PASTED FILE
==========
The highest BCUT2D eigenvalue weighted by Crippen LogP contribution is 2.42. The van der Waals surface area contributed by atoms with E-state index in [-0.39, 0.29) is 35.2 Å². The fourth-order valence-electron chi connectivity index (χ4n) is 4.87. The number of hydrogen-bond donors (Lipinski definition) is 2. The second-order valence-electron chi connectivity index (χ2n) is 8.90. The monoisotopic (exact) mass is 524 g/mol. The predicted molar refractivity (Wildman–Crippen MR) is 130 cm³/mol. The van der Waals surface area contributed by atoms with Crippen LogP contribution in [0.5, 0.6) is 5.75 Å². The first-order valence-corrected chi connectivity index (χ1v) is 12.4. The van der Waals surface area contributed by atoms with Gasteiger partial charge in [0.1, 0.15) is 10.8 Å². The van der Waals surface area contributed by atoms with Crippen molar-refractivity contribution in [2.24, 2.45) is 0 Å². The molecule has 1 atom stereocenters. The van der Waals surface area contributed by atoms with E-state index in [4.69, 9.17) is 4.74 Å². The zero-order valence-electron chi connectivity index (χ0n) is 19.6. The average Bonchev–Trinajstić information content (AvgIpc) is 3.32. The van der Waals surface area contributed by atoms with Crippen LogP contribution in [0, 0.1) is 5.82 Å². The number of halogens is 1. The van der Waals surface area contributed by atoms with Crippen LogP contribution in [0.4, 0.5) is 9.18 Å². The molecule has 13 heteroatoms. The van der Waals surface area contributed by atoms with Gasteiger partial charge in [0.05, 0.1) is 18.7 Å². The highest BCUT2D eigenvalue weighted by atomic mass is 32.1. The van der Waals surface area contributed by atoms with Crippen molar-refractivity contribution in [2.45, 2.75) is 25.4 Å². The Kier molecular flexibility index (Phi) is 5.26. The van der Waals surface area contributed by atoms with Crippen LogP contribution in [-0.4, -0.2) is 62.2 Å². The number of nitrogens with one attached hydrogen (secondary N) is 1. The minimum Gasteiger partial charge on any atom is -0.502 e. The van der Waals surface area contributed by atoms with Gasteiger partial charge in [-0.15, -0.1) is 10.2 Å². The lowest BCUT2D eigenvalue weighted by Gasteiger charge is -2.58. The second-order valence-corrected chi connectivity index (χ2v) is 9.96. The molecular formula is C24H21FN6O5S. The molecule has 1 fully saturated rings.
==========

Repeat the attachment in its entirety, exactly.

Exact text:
The highest BCUT2D eigenvalue weighted by Crippen LogP contribution is 2.42. The van der Waals surface area contributed by atoms with E-state index in [-0.39, 0.29) is 35.2 Å². The fourth-order valence-electron chi connectivity index (χ4n) is 4.87. The number of hydrogen-bond donors (Lipinski definition) is 2. The second-order valence-electron chi connectivity index (χ2n) is 8.90. The monoisotopic (exact) mass is 524 g/mol. The predicted molar refractivity (Wildman–Crippen MR) is 130 cm³/mol. The van der Waals surface area contributed by atoms with Crippen LogP contribution in [0.5, 0.6) is 5.75 Å². The first-order valence-corrected chi connectivity index (χ1v) is 12.4. The van der Waals surface area contributed by atoms with Gasteiger partial charge in [0.1, 0.15) is 10.8 Å². The van der Waals surface area contributed by atoms with Crippen molar-refractivity contribution in [2.24, 2.45) is 0 Å². The molecule has 1 atom stereocenters. The van der Waals surface area contributed by atoms with E-state index in [4.69, 9.17) is 4.74 Å². The zero-order valence-electron chi connectivity index (χ0n) is 19.6. The average Bonchev–Trinajstić information content (AvgIpc) is 3.32. The van der Waals surface area contributed by atoms with Crippen LogP contribution in [0, 0.1) is 5.82 Å². The number of halogens is 1. The van der Waals surface area contributed by atoms with Crippen LogP contribution in [0.4, 0.5) is 9.18 Å². The molecule has 13 heteroatoms. The van der Waals surface area contributed by atoms with Gasteiger partial charge in [0.05, 0.1) is 18.7 Å². The highest BCUT2D eigenvalue weighted by atomic mass is 32.1. The van der Waals surface area contributed by atoms with Crippen molar-refractivity contribution in [2.45, 2.75) is 25.4 Å². The Kier molecular flexibility index (Phi) is 5.26. The van der Waals surface area contributed by atoms with Crippen LogP contribution in [-0.4, -0.2) is 62.2 Å². The number of nitrogens with one attached hydrogen (secondary N) is 1. The minimum Gasteiger partial charge on any atom is -0.502 e. The van der Waals surface area contributed by atoms with Gasteiger partial charge in [-0.15, -0.1) is 10.2 Å². The lowest BCUT2D eigenvalue weighted by Gasteiger charge is -2.58. The second-order valence-corrected chi connectivity index (χ2v) is 9.96. The molecular formula is C24H21FN6O5S. The molecule has 1 fully saturated rings.